In addition to providing a technique by way of which flag bytes are generated and detected, how dummy zero bits are inserted into the data stream at the transmitter and detected at the receiver and how abort signals are generated and detected, the present invention further provides for the insertion of a sequence of frame check bits which immediately follows the information field and precedes the terminating flag byte. As data is serialized for transmission, each bit is supplied to a frame check sequence control circuit and a register in which the sequence is generated and stored. Upon completion of an information field, the bits stored in the frame check sequence register are serialized out to the remote terminal, followed by a frame-terminating flag byte. At the receiver, a separate frame check sequence generator monitors the received data frame and generates its own sixteen bit frame check sequence. When the frame-terminating flag is detected, the receiver-generator frame check sequence is compared with that transmitted by the transmitter in order to determine the accuracy of the transmission of the data frame.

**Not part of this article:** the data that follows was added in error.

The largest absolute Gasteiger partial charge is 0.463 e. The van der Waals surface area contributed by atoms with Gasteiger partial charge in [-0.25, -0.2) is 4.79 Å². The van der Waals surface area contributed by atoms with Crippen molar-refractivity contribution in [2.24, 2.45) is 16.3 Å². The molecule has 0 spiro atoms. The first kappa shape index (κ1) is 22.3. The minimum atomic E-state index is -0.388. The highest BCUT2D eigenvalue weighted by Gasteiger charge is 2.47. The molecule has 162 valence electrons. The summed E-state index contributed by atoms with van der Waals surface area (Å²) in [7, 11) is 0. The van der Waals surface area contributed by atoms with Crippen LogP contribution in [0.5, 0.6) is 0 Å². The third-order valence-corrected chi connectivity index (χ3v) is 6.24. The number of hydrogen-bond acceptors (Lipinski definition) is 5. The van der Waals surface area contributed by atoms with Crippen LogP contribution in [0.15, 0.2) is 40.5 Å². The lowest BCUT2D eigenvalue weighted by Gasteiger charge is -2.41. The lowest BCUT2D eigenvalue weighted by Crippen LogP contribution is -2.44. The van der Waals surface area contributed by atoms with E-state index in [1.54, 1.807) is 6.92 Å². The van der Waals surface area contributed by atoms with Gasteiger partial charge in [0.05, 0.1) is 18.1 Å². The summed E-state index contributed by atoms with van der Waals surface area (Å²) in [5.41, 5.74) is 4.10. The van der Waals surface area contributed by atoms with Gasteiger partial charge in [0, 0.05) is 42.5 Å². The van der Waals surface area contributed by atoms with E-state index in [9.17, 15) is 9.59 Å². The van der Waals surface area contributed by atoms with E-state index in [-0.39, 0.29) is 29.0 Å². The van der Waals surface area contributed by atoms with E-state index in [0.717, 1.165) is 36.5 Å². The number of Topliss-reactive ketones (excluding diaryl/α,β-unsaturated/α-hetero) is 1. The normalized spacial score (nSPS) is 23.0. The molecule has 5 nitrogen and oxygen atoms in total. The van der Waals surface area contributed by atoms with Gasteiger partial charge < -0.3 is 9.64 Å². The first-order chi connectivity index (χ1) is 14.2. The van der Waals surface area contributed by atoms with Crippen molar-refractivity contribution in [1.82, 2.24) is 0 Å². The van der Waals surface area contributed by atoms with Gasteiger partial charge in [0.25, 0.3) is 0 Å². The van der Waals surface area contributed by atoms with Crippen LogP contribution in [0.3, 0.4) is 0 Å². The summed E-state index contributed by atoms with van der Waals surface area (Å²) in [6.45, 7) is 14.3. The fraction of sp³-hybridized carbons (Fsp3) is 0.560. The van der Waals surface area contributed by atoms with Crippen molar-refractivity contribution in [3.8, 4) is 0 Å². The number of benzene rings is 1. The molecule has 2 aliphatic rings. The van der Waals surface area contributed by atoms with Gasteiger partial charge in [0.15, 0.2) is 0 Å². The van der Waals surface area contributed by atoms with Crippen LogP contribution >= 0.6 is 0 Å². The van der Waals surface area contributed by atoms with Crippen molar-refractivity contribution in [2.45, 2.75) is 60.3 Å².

FIG. 1 depicts the format of a frame of data serially transmitted from one terminal to another;
FIGS. 2A and B is a schematic block diagram of a serial data transmitter;
FIG. 3 illustrates the circuitry configuration of the abort signal generating circuitry shown in FIG. 2;
FIGS. 4A and B is a schematic block diagram of a serial data receiver; and
FIGS. 5A and B is a detailed circuit diagram of flag byte detection zero bit detection and abort character detection circuitry.
FIG. 1 illustrates the format of a frame of data to which the present invention may be applied. Each frame may consist of a beginning flag byte 10 made up of a prescribed eight bit code (0111 1110), an eight bit address byte 11 which defines the address of a remote receiver, an eight bit control byte 12, an optional information field 13 containing the data to be transmitted, a frame check sequence field 14 for verifying the accuracy of the transmission, and a terminating flag byte 15 identical to flag byte 10. The assembly and transmission of a frame as shown in FIG. 1 will be explained in detail with reference to the implementing circuitry shown in FIG. 2.